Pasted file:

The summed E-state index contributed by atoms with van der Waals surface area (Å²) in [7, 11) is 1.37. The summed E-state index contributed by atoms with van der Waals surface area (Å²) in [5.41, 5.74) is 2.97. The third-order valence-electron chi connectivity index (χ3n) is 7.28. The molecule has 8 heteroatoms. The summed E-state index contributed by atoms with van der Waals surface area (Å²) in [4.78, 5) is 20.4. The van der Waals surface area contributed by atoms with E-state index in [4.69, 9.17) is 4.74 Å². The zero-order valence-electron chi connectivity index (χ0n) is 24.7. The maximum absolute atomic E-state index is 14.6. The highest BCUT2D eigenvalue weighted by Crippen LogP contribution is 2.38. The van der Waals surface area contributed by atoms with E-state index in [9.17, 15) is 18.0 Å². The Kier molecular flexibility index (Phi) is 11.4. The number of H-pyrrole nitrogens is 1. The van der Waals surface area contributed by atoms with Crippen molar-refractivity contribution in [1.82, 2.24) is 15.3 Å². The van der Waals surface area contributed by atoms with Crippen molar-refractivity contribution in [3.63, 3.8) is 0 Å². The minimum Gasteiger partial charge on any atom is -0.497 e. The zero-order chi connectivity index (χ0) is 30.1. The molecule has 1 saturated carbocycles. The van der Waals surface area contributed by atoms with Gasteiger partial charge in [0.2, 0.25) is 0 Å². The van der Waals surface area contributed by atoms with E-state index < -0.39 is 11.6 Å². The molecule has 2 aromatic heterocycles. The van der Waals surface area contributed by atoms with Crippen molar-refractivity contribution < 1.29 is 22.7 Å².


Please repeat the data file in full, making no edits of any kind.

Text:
The summed E-state index contributed by atoms with van der Waals surface area (Å²) in [7, 11) is 1.37. The summed E-state index contributed by atoms with van der Waals surface area (Å²) in [5.41, 5.74) is 2.97. The third-order valence-electron chi connectivity index (χ3n) is 7.28. The molecule has 8 heteroatoms. The summed E-state index contributed by atoms with van der Waals surface area (Å²) in [4.78, 5) is 20.4. The van der Waals surface area contributed by atoms with E-state index in [4.69, 9.17) is 4.74 Å². The zero-order valence-electron chi connectivity index (χ0n) is 24.7. The maximum absolute atomic E-state index is 14.6. The highest BCUT2D eigenvalue weighted by Crippen LogP contribution is 2.38. The van der Waals surface area contributed by atoms with E-state index in [9.17, 15) is 18.0 Å². The Kier molecular flexibility index (Phi) is 11.4. The number of H-pyrrole nitrogens is 1. The van der Waals surface area contributed by atoms with Crippen molar-refractivity contribution in [1.82, 2.24) is 15.3 Å². The van der Waals surface area contributed by atoms with Crippen molar-refractivity contribution in [3.63, 3.8) is 0 Å². The minimum Gasteiger partial charge on any atom is -0.497 e. The zero-order chi connectivity index (χ0) is 30.1. The molecule has 1 saturated carbocycles. The van der Waals surface area contributed by atoms with Gasteiger partial charge in [0.2, 0.25) is 0 Å². The van der Waals surface area contributed by atoms with E-state index < -0.39 is 11.6 Å². The molecule has 2 aromatic heterocycles. The van der Waals surface area contributed by atoms with Crippen molar-refractivity contribution < 1.29 is 22.7 Å².